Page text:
PARAMETER PH SPECIFIED DESIGN NONE ACTUAL 5.9

TOC REMOVEL(%)

>97

>99

AMMONIA REMOVL

>90

>94

TDS REMOVE(%)

>97

>97

MF FILTER TURBIDITY

<0.1

<0.1

QUALITY OF RECLAIMED WATER
• RECLAIMED WATER exceeds the drinking water standards set by the World Health Organisation and the United States Environmental Protection Agency. • The quality and safety of RECLAIMED WATER had also been endorsed by an international panel of experts which conducted some 30,000 comprehensive tests and analyses.

IMPORTANT CONSIDERATIONS

Recycled water systems must be well managed

• Waste water must be treated to a sufficient standard to ensure there are no health and pollution risks • It should be cost effective

Key factors effecting on-site waste Management
o Operational practices
o Site factors and water supply o Waste collection & disposal options o Costs & available capital

Best practice in waste management

Minimization
Reducing the production of waste through efficient operational practices and use of best available technology is a key step in any waste management plan.

Examples
 Feed management technology 

Use of correctly proportioned feeds to minimise wastage.

 Optimal feeding practices to prevent unnecessary waste.
 Best available technology   

Efficient removal of solids from effluent. By-product extracts through biotechnological techniques. Economic use of water at all times.

 Water use

Reuse
Reuse of materials for the same or alternative purposes can result in high reductions in waste output. Local initiatives can promote the reuse of materials that might otherwise be discarded.

Examples
Farming materials
 Reuse of oyster bags and netting.  reutilisation of organic farm wastes.

Recirculation technology

Reuse of water in a culture tank through filtration, skimming and aeration techniques.

Recycling
Recycling of waste products to serve new purposes is becoming an increasingly viable option as more innovative ideas are developed to utilize wastes. Organic recycling on site is highly encouraged.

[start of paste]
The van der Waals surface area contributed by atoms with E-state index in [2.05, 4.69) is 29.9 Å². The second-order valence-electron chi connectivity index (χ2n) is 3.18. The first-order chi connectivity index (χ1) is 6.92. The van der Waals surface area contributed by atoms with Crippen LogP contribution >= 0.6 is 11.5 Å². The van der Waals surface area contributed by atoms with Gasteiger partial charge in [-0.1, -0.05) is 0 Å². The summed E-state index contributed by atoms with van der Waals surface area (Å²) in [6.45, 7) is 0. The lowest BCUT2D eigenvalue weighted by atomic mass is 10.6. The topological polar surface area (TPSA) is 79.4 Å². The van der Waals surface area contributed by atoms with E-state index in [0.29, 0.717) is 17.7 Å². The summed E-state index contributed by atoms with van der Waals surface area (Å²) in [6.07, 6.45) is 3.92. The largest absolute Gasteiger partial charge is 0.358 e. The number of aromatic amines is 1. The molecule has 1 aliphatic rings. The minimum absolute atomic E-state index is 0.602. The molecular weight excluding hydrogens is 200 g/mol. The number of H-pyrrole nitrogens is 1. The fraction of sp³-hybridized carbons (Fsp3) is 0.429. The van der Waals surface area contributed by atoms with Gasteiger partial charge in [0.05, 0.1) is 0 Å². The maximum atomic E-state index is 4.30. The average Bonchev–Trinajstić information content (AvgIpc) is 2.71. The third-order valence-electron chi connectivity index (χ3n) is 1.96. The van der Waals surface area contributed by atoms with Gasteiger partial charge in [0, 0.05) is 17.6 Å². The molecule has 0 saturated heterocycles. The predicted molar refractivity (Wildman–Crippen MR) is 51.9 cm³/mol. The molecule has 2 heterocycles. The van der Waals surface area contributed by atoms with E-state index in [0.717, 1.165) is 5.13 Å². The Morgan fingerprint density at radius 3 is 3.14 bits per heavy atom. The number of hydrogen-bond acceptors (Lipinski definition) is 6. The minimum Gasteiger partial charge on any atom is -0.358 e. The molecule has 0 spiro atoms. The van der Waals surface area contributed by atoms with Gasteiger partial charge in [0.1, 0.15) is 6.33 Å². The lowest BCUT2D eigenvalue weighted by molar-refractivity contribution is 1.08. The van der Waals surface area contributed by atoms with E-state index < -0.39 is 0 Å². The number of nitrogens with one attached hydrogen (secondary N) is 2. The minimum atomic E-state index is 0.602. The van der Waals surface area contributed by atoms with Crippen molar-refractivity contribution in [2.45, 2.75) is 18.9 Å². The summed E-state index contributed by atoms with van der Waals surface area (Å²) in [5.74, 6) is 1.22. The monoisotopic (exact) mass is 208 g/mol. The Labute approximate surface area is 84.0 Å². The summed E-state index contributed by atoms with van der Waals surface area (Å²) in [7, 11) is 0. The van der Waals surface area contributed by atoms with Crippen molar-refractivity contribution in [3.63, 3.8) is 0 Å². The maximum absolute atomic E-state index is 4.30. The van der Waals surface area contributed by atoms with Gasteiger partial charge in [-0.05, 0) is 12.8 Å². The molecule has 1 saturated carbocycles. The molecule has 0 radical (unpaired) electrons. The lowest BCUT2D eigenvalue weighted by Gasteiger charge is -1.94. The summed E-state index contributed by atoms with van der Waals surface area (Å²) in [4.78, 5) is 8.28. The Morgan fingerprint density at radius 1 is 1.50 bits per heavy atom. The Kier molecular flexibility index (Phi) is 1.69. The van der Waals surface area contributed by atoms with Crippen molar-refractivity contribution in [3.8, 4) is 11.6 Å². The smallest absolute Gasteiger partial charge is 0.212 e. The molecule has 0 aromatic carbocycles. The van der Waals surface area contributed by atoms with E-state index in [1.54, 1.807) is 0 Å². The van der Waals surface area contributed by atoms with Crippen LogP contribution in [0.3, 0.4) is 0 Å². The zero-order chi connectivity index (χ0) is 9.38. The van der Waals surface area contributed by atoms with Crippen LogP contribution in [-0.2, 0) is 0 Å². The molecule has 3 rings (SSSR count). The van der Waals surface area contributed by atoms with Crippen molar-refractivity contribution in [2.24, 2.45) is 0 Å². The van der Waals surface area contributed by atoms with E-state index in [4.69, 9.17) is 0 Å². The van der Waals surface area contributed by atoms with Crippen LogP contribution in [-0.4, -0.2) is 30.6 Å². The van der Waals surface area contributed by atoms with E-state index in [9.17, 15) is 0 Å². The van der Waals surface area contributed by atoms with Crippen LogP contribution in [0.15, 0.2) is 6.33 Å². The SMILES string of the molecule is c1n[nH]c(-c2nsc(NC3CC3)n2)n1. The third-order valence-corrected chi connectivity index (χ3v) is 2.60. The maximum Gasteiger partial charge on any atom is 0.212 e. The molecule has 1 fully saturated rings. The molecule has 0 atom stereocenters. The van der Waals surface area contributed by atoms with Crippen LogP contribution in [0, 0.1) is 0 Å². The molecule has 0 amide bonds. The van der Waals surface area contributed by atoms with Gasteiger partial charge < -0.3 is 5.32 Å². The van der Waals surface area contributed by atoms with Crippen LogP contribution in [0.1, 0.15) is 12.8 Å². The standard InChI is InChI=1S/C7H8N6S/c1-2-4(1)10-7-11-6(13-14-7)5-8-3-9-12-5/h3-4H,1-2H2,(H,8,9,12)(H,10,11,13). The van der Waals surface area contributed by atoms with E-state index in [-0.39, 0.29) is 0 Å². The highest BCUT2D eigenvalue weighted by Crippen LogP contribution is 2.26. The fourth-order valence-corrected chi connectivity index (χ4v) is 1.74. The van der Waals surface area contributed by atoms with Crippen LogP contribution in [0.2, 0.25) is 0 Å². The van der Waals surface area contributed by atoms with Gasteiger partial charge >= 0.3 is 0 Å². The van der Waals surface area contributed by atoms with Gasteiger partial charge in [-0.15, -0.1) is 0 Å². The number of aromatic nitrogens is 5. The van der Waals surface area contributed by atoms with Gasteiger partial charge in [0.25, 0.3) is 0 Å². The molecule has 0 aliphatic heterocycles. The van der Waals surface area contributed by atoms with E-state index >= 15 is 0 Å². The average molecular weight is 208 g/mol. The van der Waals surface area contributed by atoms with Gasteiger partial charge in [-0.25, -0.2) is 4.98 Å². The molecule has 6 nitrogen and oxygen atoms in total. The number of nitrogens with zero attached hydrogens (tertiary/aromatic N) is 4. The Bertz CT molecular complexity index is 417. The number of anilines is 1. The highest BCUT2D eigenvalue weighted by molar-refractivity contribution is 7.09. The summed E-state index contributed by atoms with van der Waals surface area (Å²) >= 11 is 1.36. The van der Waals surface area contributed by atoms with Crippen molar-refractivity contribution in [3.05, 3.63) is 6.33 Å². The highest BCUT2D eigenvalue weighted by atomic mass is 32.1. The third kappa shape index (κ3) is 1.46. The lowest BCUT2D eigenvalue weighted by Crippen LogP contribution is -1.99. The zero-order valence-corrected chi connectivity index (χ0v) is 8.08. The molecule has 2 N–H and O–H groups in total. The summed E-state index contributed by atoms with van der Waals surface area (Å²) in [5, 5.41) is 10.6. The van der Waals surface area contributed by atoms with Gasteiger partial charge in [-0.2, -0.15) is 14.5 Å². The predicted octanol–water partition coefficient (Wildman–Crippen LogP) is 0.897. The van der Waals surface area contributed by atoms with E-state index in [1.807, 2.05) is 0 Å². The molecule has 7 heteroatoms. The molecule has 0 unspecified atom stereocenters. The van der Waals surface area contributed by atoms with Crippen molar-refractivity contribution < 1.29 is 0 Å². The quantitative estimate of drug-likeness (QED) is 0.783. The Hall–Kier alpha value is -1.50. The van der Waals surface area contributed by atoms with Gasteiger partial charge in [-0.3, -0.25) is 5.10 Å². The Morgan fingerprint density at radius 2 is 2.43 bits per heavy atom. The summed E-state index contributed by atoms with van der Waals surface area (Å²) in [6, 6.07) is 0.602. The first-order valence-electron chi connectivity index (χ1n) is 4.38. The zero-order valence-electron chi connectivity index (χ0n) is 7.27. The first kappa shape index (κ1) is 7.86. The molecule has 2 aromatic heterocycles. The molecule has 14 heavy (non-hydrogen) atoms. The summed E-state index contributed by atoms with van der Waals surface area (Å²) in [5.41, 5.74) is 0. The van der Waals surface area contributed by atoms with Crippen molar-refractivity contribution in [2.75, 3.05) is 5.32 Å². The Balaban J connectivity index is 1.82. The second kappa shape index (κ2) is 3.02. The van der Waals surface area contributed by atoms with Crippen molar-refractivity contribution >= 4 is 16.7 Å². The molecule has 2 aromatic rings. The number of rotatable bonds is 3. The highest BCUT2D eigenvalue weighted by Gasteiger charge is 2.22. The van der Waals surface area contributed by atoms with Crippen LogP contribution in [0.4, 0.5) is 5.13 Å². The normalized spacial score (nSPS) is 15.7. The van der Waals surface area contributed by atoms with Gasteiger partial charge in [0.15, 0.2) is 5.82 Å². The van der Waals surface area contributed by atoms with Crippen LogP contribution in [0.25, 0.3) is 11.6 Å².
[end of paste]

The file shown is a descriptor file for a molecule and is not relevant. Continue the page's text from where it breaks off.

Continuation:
Examples
Organic Recycling  Composting.  Ensiling (two phase method of fermentation: aerobic and anaerobic), Recycling of Protein Oil.  Inorganic Recycling  Bulk feed bags, Metals such as steel & aluminum.  Plastics of all form, Glass of all form.

Energy Recovery
Energy recovery methods such as anaerobic digestion, oil extraction and incineration allow for the extraction of a usable fuel source from aquaculture organic wastes.

Examples
Biofuel  An efficient fuel source can be extracted from fish waste with a high oil content.  Biogas Methane can be extracted from the anaerobic digestion of organic waste and used as a fuel.

Disposal
Disposal methods isolate wastes from production in such a way that reuse or retrieval of the waste for the forseeable future is not considered. Conventional disposal methods have main involved landfill dumping.

Drawbacks
Disposal represents poor use of materials that could serve alternative uses. Legislation and environmental pressures mean disposal of both organic and inorganic waste from aquaculture is employed only as a last resort. Strict waste management legislation, means that inorganic material is the only aquaculture waste accept for dumping in most EU states.

Laws & regulations
 On June 30, 2004 EPA finalized a rule establishing

regulations for concentrated aquatic animal production (CAAP).
 Waste management act Regulations for Finfish

Aquaculture Waste Control
 underground injection control (UIC) regulations for

Aquaculture Waste Disposal Wells

External References
1.
2.

BBC (2005). Iberian misery as drought bites. Available at http://news.bbc.co.uk/2/hi/europe/4086864.stm Accessed 30/09/05
Centre for Ecology and Hydrology (No date). Drought hydrology and forecasting. Available at http://www.ceh.ac.uk/sections/hrr/Droughthydrologyandforecasting.html Accessed 30/09/05. Source Correspondent (2005). Planning for Droughts. The Source Public Management Journal. Available at http://www.sourceuk.net/indexf.html?06190 Accessed 30/09/05 DEFRA (2005). Water Resources. Available at http://www.defra.gov.uk/environment/water/resources/ Accessed 30/09/05. OFWAT (No date). Home Page. Available at http://www.ofwat.gov.uk/ Accessed 30/09/05. Water UK (No date). Home Page. Available at http://www.water.org.uk/ Accessed 30/09/05.

3.

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5. 6.

 ^ http://www.who.int/topics/sanitation/en/